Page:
Air Tahiti Nui Review - Fly the Best Airline from Los Angeles (LAX) to French Polynesia


If you are flying to Tahiti and the islands of French Polynesia, there is only one airline to even consider:  Air Tahiti Nui.  There may be many companies who fly into Papeete International Airport in Tahiti’s capital city, but Air Tahiti Nui is the only one that gets you to the tropical paradise the minute you board the plane. The colors, the flowers, the people all carry the essence of the South Pacific Islands with them and unabashedly infuse that essence into the experience of flying.  It is not a theme-park PR version of the South Seas; it is at once very professional and very personal, human and real.  


I don’t know if it just my good luck, but I have never encountered a long line when flying out of LAX on Air Tahiti Nui.  The gate agents all seem relaxed and make me welcome the way you would the friend of a friend.  Not too personal, but with a reservoir of goodwill.  I suspect the lines are shorter because LA is stopover for those flying between Tahiti and Paris.  Whatever the reason, I don’t go into the airport with a feeling of having to go through the dreaded check-in shuffle before I can begin to relax. 

There’s no avoiding the airport security lines, but having to face one of those after a brutal line to check bags can feel like insult added to injury.  Coming to security relatively fresh makes the indignity tolerable.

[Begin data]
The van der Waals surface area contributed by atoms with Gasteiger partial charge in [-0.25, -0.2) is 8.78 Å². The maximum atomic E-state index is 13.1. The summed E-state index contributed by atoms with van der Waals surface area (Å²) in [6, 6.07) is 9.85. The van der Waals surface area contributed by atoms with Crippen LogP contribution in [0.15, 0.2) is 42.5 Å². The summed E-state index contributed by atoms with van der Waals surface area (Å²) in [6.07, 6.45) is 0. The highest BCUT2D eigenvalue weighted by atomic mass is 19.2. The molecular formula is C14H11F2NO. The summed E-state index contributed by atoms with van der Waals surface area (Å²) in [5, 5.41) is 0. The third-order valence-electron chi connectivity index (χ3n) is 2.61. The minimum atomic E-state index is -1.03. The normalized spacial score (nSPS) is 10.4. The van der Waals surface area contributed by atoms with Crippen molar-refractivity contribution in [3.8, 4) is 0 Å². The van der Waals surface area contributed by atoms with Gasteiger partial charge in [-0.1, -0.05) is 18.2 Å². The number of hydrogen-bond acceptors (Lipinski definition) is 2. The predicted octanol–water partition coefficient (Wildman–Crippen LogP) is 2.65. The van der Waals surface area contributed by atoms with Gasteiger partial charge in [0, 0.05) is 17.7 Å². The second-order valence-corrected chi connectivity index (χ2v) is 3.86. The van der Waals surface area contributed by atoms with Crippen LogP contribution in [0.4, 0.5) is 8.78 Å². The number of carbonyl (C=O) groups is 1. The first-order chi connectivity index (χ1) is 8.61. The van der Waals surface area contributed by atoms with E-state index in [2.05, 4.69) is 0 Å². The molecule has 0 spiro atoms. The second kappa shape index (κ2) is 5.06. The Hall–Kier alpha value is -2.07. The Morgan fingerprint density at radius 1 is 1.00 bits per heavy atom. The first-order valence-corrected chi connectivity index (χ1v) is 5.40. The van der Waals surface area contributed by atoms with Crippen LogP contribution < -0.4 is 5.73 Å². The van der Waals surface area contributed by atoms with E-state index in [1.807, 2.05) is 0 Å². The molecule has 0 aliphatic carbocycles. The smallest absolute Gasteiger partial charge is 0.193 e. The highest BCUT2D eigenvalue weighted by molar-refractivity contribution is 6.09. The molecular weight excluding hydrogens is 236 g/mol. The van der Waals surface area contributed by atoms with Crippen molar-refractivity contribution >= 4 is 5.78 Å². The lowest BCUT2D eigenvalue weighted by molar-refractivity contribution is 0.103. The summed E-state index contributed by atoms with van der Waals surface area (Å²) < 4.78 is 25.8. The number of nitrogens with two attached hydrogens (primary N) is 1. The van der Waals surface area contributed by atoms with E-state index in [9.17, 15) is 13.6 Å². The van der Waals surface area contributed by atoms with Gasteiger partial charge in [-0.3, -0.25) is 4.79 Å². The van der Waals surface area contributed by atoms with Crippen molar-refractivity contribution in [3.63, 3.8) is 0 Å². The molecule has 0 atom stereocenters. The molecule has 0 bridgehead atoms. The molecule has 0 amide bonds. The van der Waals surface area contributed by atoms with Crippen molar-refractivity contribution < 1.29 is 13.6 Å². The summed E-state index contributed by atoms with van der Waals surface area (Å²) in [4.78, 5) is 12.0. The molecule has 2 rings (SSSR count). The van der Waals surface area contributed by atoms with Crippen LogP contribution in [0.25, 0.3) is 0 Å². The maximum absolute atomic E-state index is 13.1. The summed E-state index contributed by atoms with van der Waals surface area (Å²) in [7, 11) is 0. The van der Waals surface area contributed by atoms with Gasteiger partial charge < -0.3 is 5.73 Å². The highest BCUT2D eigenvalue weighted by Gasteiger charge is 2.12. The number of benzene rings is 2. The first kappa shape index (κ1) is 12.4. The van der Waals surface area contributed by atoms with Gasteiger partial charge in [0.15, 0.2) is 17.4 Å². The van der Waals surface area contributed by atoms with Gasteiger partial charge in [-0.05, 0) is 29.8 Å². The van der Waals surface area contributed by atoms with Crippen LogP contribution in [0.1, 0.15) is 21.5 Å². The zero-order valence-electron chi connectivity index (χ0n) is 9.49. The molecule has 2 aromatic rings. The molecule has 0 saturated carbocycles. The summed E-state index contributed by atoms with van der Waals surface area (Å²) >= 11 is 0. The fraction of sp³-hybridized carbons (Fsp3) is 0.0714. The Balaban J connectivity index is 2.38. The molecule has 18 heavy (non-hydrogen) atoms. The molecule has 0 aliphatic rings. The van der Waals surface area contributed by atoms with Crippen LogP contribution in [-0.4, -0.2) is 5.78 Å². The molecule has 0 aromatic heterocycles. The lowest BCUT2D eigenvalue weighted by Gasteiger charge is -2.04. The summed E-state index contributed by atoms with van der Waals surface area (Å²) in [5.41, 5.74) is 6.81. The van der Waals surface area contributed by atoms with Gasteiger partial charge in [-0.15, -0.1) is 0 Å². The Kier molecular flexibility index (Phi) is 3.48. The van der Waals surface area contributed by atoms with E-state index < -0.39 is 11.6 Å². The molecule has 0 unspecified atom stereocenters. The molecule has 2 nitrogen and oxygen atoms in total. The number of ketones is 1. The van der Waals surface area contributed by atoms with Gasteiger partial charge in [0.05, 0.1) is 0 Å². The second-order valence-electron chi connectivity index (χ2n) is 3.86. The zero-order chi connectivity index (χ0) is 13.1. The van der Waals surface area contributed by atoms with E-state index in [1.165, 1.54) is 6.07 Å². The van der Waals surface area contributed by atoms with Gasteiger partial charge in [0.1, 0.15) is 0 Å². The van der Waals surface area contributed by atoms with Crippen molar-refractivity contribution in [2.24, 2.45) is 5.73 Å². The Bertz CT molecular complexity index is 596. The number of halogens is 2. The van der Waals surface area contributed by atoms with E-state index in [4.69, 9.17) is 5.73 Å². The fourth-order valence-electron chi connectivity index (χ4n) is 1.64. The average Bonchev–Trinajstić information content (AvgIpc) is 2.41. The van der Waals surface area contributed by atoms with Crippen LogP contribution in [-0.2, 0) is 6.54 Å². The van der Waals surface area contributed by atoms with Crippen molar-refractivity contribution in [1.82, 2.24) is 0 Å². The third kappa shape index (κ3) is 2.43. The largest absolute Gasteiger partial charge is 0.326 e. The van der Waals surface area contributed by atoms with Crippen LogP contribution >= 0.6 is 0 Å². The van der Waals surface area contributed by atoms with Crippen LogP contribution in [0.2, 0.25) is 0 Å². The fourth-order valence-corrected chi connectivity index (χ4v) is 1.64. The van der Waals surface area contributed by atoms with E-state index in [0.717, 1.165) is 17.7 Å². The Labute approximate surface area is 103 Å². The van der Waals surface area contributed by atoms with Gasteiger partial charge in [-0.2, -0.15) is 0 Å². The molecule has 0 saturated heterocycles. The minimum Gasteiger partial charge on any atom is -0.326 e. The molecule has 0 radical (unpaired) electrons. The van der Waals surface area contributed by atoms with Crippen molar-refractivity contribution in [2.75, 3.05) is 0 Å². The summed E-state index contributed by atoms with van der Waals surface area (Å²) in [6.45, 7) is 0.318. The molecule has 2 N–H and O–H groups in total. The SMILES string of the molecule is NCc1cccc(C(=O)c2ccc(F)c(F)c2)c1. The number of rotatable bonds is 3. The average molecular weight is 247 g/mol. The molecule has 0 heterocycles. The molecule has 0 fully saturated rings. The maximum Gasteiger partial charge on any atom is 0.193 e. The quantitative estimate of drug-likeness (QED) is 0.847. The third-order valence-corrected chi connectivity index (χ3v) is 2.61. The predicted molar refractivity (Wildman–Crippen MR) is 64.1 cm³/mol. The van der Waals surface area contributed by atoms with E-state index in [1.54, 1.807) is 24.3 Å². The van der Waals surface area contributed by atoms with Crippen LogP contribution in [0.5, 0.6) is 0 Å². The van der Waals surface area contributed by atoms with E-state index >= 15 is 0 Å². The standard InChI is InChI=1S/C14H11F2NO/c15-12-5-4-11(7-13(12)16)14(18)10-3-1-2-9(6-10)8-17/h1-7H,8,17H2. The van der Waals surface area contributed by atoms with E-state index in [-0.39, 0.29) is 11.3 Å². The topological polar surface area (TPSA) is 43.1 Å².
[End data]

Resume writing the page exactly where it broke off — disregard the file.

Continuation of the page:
The first time I boarded an Air Tahiti Nui plane - I was going to Paris in December - I was taken aback by the color scheme.  The dominant blue was so very bright, and it was accented by a second blue that was lighter and greener.  I wasn’t sure I approved.  Prepared as I was for cold and possibly snow, the color scheme struck me as a bit garish.  But when you fly over Tahiti, you suddenly understand.  The waters of French Polynesia ring the islands in these two shades of blue: the deep ocean blue and the shallow lagoon blue.  These two colors say “tropical paradise” as nothing else can.  Now when I see these two colors together, I am suddenly transported to the warm and gentle waters of these amazing islands.


You will also see a small white flower, the tiaré, decorating just about everything.  The tiaré is the flower of French Polynesia.  It is a single-petal flower with a sweet, gardenia-like scent and the cabin attendants hand you one as you board the plane.  The tiaré is unique in much the way that Tahiti is unique.  Just as there are many beautiful tropical islands around the world yet something mysterious sets it apart, something about the tiaré makes it only grow in French Polynesia. There is one kind of tiaré, in fact, that only grows on one mountain on one island.  Efforts to transplant or to cultivate it elsewhere have failed.  It is a completely and solely Polynesian blossom.  Women and men wear it in their hair, as leis around their necks, or reduced to oil and added to creams and lotions to spread on their bodies.  When a person who has been there thinks of Tahiti, the scent of the tiaré wafts in memory like the breezes, the waters and the beaches.